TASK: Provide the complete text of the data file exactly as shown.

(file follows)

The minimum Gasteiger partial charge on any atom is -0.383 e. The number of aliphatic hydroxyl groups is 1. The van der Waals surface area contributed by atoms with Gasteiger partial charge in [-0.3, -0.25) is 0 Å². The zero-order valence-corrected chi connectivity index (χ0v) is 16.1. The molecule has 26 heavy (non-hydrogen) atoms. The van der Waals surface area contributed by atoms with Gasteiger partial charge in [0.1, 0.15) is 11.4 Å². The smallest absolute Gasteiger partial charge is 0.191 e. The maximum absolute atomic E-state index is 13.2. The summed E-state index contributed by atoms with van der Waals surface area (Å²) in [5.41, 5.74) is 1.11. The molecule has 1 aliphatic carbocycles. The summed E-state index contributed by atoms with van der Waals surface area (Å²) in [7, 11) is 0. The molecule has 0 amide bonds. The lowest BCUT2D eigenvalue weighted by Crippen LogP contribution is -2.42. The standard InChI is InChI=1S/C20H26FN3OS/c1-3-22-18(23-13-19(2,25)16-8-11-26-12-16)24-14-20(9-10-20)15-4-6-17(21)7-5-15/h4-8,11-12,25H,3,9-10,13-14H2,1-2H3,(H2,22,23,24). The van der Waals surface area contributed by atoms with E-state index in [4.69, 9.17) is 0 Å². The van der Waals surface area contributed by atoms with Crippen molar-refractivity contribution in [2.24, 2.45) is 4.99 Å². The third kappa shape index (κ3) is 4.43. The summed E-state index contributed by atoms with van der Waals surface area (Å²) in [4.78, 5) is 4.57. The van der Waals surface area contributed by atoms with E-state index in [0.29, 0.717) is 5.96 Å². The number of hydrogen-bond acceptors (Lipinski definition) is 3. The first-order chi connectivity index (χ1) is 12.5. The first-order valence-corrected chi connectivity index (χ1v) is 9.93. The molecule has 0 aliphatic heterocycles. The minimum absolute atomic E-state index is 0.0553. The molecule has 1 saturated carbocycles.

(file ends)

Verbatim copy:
The minimum Gasteiger partial charge on any atom is -0.383 e. The number of aliphatic hydroxyl groups is 1. The van der Waals surface area contributed by atoms with Gasteiger partial charge in [-0.3, -0.25) is 0 Å². The zero-order valence-corrected chi connectivity index (χ0v) is 16.1. The molecule has 26 heavy (non-hydrogen) atoms. The van der Waals surface area contributed by atoms with Gasteiger partial charge in [0.1, 0.15) is 11.4 Å². The smallest absolute Gasteiger partial charge is 0.191 e. The maximum absolute atomic E-state index is 13.2. The summed E-state index contributed by atoms with van der Waals surface area (Å²) in [5.41, 5.74) is 1.11. The molecule has 1 aliphatic carbocycles. The summed E-state index contributed by atoms with van der Waals surface area (Å²) in [7, 11) is 0. The molecule has 0 amide bonds. The lowest BCUT2D eigenvalue weighted by Crippen LogP contribution is -2.42. The standard InChI is InChI=1S/C20H26FN3OS/c1-3-22-18(23-13-19(2,25)16-8-11-26-12-16)24-14-20(9-10-20)15-4-6-17(21)7-5-15/h4-8,11-12,25H,3,9-10,13-14H2,1-2H3,(H2,22,23,24). The van der Waals surface area contributed by atoms with E-state index in [4.69, 9.17) is 0 Å². The van der Waals surface area contributed by atoms with Crippen molar-refractivity contribution in [2.24, 2.45) is 4.99 Å². The third kappa shape index (κ3) is 4.43. The summed E-state index contributed by atoms with van der Waals surface area (Å²) in [4.78, 5) is 4.57. The van der Waals surface area contributed by atoms with E-state index in [0.29, 0.717) is 5.96 Å². The number of hydrogen-bond acceptors (Lipinski definition) is 3. The first-order chi connectivity index (χ1) is 12.5. The first-order valence-corrected chi connectivity index (χ1v) is 9.93. The molecule has 0 aliphatic heterocycles. The minimum absolute atomic E-state index is 0.0553. The molecule has 1 saturated carbocycles.